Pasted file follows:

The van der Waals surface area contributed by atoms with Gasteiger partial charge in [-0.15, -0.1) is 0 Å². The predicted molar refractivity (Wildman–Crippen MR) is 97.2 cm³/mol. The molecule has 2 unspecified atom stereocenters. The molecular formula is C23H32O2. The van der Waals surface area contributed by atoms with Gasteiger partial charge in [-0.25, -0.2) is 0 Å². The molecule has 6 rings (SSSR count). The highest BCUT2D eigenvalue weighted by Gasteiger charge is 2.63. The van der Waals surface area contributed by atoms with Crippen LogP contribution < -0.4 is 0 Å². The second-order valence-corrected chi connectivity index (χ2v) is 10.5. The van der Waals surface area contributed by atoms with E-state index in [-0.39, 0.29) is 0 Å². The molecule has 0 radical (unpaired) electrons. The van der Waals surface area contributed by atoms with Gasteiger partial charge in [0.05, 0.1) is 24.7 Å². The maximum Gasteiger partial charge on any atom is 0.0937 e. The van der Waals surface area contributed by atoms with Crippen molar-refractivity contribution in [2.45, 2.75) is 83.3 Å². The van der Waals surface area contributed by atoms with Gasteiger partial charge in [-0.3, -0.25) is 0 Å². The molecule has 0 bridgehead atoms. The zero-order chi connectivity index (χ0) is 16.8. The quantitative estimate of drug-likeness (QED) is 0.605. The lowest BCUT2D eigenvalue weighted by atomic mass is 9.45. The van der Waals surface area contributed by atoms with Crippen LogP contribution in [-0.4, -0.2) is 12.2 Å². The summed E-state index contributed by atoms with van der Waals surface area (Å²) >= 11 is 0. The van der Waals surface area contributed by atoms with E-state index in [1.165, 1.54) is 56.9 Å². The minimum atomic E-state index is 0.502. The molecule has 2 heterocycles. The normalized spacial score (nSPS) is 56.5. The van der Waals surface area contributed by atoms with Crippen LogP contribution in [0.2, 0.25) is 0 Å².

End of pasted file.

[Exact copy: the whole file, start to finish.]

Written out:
The van der Waals surface area contributed by atoms with Gasteiger partial charge in [-0.15, -0.1) is 0 Å². The predicted molar refractivity (Wildman–Crippen MR) is 97.2 cm³/mol. The molecule has 2 unspecified atom stereocenters. The molecular formula is C23H32O2. The van der Waals surface area contributed by atoms with Gasteiger partial charge in [-0.25, -0.2) is 0 Å². The molecule has 6 rings (SSSR count). The highest BCUT2D eigenvalue weighted by Gasteiger charge is 2.63. The van der Waals surface area contributed by atoms with Crippen LogP contribution < -0.4 is 0 Å². The second-order valence-corrected chi connectivity index (χ2v) is 10.5. The van der Waals surface area contributed by atoms with E-state index in [-0.39, 0.29) is 0 Å². The molecule has 0 radical (unpaired) electrons. The van der Waals surface area contributed by atoms with Gasteiger partial charge in [0.05, 0.1) is 24.7 Å². The maximum Gasteiger partial charge on any atom is 0.0937 e. The van der Waals surface area contributed by atoms with Crippen molar-refractivity contribution in [2.45, 2.75) is 83.3 Å². The van der Waals surface area contributed by atoms with Gasteiger partial charge in [-0.3, -0.25) is 0 Å². The molecule has 0 bridgehead atoms. The zero-order chi connectivity index (χ0) is 16.8. The quantitative estimate of drug-likeness (QED) is 0.605. The lowest BCUT2D eigenvalue weighted by atomic mass is 9.45. The van der Waals surface area contributed by atoms with Crippen LogP contribution in [-0.4, -0.2) is 12.2 Å². The summed E-state index contributed by atoms with van der Waals surface area (Å²) >= 11 is 0. The van der Waals surface area contributed by atoms with E-state index in [1.165, 1.54) is 56.9 Å². The minimum atomic E-state index is 0.502. The molecule has 2 heterocycles. The normalized spacial score (nSPS) is 56.5. The van der Waals surface area contributed by atoms with Crippen LogP contribution in [0.2, 0.25) is 0 Å².